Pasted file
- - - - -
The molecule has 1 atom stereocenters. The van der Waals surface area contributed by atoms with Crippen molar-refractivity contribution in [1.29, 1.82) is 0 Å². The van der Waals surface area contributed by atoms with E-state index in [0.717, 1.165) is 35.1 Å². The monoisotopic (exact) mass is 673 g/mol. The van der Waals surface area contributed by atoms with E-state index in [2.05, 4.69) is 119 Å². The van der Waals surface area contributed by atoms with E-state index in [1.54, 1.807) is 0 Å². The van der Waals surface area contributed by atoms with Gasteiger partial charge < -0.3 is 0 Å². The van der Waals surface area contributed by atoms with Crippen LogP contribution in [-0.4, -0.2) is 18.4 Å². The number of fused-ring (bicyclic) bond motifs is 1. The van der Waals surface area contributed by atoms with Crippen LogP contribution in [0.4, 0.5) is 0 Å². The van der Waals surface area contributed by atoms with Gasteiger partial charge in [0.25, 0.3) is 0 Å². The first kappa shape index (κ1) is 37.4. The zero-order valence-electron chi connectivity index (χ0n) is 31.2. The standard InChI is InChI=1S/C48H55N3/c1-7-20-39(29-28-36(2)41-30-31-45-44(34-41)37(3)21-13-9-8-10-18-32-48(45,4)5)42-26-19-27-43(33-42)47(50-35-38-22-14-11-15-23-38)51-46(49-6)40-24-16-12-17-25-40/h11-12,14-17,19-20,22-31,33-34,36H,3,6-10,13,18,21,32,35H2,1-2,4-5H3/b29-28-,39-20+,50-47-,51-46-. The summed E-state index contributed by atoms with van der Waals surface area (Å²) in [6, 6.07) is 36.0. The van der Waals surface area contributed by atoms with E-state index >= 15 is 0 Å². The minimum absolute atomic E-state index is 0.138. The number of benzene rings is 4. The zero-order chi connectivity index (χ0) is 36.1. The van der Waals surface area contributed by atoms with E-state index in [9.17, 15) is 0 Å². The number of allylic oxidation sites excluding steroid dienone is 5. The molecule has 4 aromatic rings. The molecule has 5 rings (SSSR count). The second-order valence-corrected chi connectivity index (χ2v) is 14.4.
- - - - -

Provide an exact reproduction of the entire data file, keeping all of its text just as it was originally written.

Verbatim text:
The molecule has 1 atom stereocenters. The van der Waals surface area contributed by atoms with Crippen molar-refractivity contribution in [1.29, 1.82) is 0 Å². The van der Waals surface area contributed by atoms with E-state index in [0.717, 1.165) is 35.1 Å². The monoisotopic (exact) mass is 673 g/mol. The van der Waals surface area contributed by atoms with E-state index in [2.05, 4.69) is 119 Å². The van der Waals surface area contributed by atoms with E-state index in [1.54, 1.807) is 0 Å². The van der Waals surface area contributed by atoms with Gasteiger partial charge < -0.3 is 0 Å². The van der Waals surface area contributed by atoms with Crippen LogP contribution in [-0.4, -0.2) is 18.4 Å². The number of fused-ring (bicyclic) bond motifs is 1. The van der Waals surface area contributed by atoms with Crippen LogP contribution in [0.4, 0.5) is 0 Å². The van der Waals surface area contributed by atoms with Gasteiger partial charge in [0.25, 0.3) is 0 Å². The first kappa shape index (κ1) is 37.4. The zero-order valence-electron chi connectivity index (χ0n) is 31.2. The standard InChI is InChI=1S/C48H55N3/c1-7-20-39(29-28-36(2)41-30-31-45-44(34-41)37(3)21-13-9-8-10-18-32-48(45,4)5)42-26-19-27-43(33-42)47(50-35-38-22-14-11-15-23-38)51-46(49-6)40-24-16-12-17-25-40/h11-12,14-17,19-20,22-31,33-34,36H,3,6-10,13,18,21,32,35H2,1-2,4-5H3/b29-28-,39-20+,50-47-,51-46-. The summed E-state index contributed by atoms with van der Waals surface area (Å²) in [6, 6.07) is 36.0. The van der Waals surface area contributed by atoms with E-state index >= 15 is 0 Å². The minimum absolute atomic E-state index is 0.138. The number of benzene rings is 4. The zero-order chi connectivity index (χ0) is 36.1. The van der Waals surface area contributed by atoms with E-state index in [9.17, 15) is 0 Å². The number of allylic oxidation sites excluding steroid dienone is 5. The molecule has 4 aromatic rings. The molecule has 5 rings (SSSR count). The second-order valence-corrected chi connectivity index (χ2v) is 14.4.